On May 23, 1951, representatives of the Central
Government and local government of Tibet signed the Agreement Between the
Central Government and the Local Government of Tibet on Method for the Peaceful
Liberation of Tibet (also known as The 17-Article Agreement) in the hall of
Qingzhengdian, in Zhongnanhai, in Beijing. On the following day, Chairman Mao
Zedong gave a banquet in honor of the representatives of both sides in the hall
of Huairentan, in Zhongnanhai, to celebrate the signing of the agreement
regarding the peaceful liberation of Tibet.
Chairman Mao said happily, "Now, the forces led by
the Dalai Lama and those led by the 10th Panchen Erdeni and the Central
Government have become united. This has been achieved after the Chinese people
overthrew the imperialist and domestic reactionary rule." The People's Daily
carried the full text of the agreement.
After the 17-Article Agreement was signed, the 14th
Dalai, who was in Yadong, a small town in south Tibet, ready to flee to a
foreign country at any time, cabled Chairman Mao:
"Chairman Mao of the Central People's Government:
"This year the local government of Tibet sent five
delegates with full authority headed by Kaloon Ngapoi to Beijing in late April
1951 to conduct peace talks with delegates with full authority appointed by the
Central People's Government.
"On the basis of friendship, delegates on both sides
concluded the Agreement on Measures for the Peaceful Liberation of Tibet on May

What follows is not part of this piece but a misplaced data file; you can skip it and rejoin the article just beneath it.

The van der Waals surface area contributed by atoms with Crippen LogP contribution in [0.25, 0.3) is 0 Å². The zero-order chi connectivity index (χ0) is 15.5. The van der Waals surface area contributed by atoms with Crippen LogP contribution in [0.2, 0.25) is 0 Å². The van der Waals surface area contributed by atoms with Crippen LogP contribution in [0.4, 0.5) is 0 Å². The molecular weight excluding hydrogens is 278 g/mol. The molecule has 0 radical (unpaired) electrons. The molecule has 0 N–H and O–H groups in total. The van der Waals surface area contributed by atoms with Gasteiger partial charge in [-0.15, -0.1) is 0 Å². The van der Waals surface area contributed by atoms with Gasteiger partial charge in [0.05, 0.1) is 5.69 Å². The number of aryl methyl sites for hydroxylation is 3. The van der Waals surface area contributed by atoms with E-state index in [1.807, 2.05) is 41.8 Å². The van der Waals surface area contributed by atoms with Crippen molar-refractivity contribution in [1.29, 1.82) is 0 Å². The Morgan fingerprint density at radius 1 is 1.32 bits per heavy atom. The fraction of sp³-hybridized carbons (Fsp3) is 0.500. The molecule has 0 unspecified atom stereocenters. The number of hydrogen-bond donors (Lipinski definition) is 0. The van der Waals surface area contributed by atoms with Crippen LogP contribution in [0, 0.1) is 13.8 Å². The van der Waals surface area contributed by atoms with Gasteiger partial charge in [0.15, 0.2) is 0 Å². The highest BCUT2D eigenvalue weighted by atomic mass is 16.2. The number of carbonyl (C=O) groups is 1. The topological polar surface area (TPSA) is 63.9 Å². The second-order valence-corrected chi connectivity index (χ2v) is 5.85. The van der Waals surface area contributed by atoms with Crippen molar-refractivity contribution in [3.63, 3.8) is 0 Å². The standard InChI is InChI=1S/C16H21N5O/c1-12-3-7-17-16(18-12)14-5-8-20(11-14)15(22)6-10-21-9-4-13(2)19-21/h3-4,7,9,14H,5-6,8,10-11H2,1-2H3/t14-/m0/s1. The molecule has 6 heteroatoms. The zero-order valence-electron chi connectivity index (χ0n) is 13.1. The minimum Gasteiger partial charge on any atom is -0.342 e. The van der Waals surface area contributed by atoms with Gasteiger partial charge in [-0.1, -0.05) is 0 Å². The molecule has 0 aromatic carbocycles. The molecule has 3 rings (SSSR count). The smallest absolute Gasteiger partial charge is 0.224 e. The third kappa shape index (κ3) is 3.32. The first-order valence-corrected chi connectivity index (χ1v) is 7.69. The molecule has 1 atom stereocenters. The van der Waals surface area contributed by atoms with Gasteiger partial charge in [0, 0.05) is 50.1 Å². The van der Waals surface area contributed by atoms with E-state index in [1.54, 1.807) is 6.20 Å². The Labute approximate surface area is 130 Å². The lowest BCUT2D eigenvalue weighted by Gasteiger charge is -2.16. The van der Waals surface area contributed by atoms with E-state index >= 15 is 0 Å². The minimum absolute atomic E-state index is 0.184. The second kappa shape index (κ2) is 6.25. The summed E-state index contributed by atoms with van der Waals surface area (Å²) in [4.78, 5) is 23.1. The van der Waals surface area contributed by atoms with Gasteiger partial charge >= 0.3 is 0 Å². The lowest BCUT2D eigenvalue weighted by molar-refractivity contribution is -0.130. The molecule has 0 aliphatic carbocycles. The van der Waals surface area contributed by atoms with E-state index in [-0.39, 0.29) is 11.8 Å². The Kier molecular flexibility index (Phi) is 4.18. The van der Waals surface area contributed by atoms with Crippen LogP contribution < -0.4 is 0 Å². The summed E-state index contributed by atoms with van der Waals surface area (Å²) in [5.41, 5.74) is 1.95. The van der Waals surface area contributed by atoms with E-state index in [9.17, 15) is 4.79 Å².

"The local government of Tibet as well as the Tibetan
monks and laymen unanimously support this agreement, and under the leadership of
Chairman Mao and the Central People's Government, will actively assist the
People's Liberation Army in Tibet to consolidate national defense, drive
imperialist influences out of Tibet and safeguard the unification of the
territory and the sovereignty of the motherland. I hereby send this cable to
inform you of this."
Dalai Lama of the Local Government of Tibet
Oct. 24, 1951 of the Solar Calendar
Chairman Mao cabled Dalai Lama:
Mr. Dalai Lama, I have received your letter dating on
Oct. 24, 1951. I would like to thank you for your efforts to sign the agreement
concerning the peaceful liberation of Tibet and would also like to extend my
sincere congratulations to you.
Oct. 26, 1951.
Photo from the State Archives
Administration of the People's Republic of China shows the cable the 14th
Dalai Lama wrote to Chairman Mao Zedong, expressing his support for the
agreement regarding the peaceful liberation of Tibet. It states clearly in
the cable that the Dalai Lama would advocate the Agreement Between the
Central Government and the Local Government of Tibet on Methods for the
Peaceful Liberation of Tibet and safeguard China's territorial and
sovereignty integrity "under the leadership of Chairman Mao and the
Central Government." (Xinhua file Photo)
At the First National People's Congress, the 14th
Dalai Lama was elected a vice-chairman of the Standing Committee of the NPC,
thus becoming a young leader of New China.
The 14th Dalai Lama and the 10th Panchen
Erdeni vote on a draft resolution on the Constitution in this file photo.
The 14th Dalai Lama and the 10th Panchen Erdeni together attended the
First National People's Congress in 1954.
Chairman Mao gave the 14th Dalai Lama 12 letters and
cables from 1951 to 1957, with seven letters written personally by himself.
Zhang Jingwu, representative of the Central Government in Tibet, delivered the
first letter to Dalai from India to Yadong, a small town in southern Tibet. He
also advised Dalai to return to Lhasa. The last letter was written on Aug. 18,